Four years ago at this time I was in the middle of a health nightmare. Just a couple of weeks into the school year I was diagnosed with breast cancer. I know many of you have faced similar health crises yourself, or alongside a loved one, so you can relate to the fear and uncertainty I felt.
Going through something like this can make you feel hopeless, but so many people reached out to lighten my load, to shine light and love into my life. Lovingly prepared meals were delivered to our home every week. I received positive, encouraging text messages, emails, phone calls, and cards and letters every single day.
A friend once asked me what my biggest takeaway or surprising realization was from my experience as a cancer patient. I didn’t really have to think much about my answer. I was, and still am, completely amazed at the powerful effect those cards and letters, emails and text messages, phone calls, visits and home cooked meals had on me, on my heart and my spirit. I was lifted up, given hope, bathed in the light of positivity. The light and love that was shared with me helped me to feel optimistic and strong at a time when I could have felt so lost and weak.
So, I do know how it feels to be showered with light and love and positivity, like we do for our students. This experience has caused me to reflect many times on how powerful this influence can be for adults too. My personal challenge was evident, but we all have struggles that we may keep very private. There is a saying “Be kind, for everyone you meet is fighting a hard battle.” (As a librarian, I can’t resist the need to stop here to tell you… this saying has been attributed to two people: Plato and Ian Maclaren. I couldn’t stand it if someone would accuse me of not citing my sources!!)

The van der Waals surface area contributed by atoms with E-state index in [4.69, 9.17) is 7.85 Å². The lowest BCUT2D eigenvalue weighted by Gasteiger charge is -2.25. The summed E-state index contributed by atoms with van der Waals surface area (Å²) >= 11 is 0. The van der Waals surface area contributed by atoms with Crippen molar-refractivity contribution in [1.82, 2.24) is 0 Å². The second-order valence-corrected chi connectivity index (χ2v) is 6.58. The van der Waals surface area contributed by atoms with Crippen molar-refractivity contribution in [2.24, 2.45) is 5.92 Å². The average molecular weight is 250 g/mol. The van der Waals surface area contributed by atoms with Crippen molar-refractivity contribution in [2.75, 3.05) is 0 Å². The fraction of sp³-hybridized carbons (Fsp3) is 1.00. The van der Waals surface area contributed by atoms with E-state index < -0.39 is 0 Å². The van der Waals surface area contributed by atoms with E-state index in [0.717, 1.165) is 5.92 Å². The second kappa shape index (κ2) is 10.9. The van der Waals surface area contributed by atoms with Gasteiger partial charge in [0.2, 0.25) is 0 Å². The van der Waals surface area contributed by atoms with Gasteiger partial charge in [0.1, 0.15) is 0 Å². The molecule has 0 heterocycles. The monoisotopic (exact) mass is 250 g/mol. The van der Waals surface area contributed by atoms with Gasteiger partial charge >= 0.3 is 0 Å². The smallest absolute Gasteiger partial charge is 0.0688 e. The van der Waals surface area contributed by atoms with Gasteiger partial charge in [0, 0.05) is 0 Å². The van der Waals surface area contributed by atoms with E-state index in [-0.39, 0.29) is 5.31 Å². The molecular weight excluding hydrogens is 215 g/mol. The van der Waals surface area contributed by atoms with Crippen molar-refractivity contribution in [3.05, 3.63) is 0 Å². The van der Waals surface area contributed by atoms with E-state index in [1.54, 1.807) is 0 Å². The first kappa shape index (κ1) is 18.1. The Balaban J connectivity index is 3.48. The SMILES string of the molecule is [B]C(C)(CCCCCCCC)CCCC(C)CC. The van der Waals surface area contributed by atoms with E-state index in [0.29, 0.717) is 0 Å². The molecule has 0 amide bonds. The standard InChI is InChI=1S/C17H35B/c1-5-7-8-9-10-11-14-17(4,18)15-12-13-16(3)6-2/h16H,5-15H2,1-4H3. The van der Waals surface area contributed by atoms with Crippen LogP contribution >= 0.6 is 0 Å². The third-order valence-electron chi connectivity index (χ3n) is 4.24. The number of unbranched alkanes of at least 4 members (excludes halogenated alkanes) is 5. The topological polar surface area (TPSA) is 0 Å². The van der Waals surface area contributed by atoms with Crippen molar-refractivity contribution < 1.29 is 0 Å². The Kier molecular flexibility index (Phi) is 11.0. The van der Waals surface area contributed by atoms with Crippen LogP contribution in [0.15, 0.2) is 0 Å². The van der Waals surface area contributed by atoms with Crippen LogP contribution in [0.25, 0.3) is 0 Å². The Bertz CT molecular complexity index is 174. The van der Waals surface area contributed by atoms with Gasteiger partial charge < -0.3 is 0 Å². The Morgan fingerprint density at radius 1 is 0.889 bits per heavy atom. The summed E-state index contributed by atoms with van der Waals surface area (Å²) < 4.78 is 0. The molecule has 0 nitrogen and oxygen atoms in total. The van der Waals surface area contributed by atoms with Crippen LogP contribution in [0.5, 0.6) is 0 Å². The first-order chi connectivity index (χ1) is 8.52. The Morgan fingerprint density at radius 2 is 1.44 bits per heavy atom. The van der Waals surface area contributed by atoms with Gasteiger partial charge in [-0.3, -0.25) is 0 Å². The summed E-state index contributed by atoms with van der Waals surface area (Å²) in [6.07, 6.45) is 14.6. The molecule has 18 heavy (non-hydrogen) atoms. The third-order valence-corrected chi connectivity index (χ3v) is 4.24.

“Be Kind. For everyone you meet is fighting a hard battle.” None of us are immune to heartache, whether it’s over a serious illness or injury, the loss of a loved one, financial hardship, worry about our own children, loneliness, or uncertainty about our future. And let’s not forget the struggles and stresses that come with our profession! Kind words and encouragement, a listening ear, a respectfully expressed difference of opinion, a smile, or a helping hand from a colleague can make all the difference.
I know you’re already looking out for one another in many ways – educators are, by nature, very caring humans after all. I hope my experience might encourage us to reach out to one another even more. We are stronger together. When we take the time to take care of one another, to believe the best of one another, we make our entire team better for our students and ourselves.
I want to encourage you to “Be the Light.” I want you to know that you ARE the light – WE are the light! I hope you let your light shine bright this year – for your students, your colleagues, and yourself.
You can see the message I recorded for my colleagues here:
Thank YOU for all you do for your students and your colleagues! How can you “Be the Light” this year?
Be well and have fun!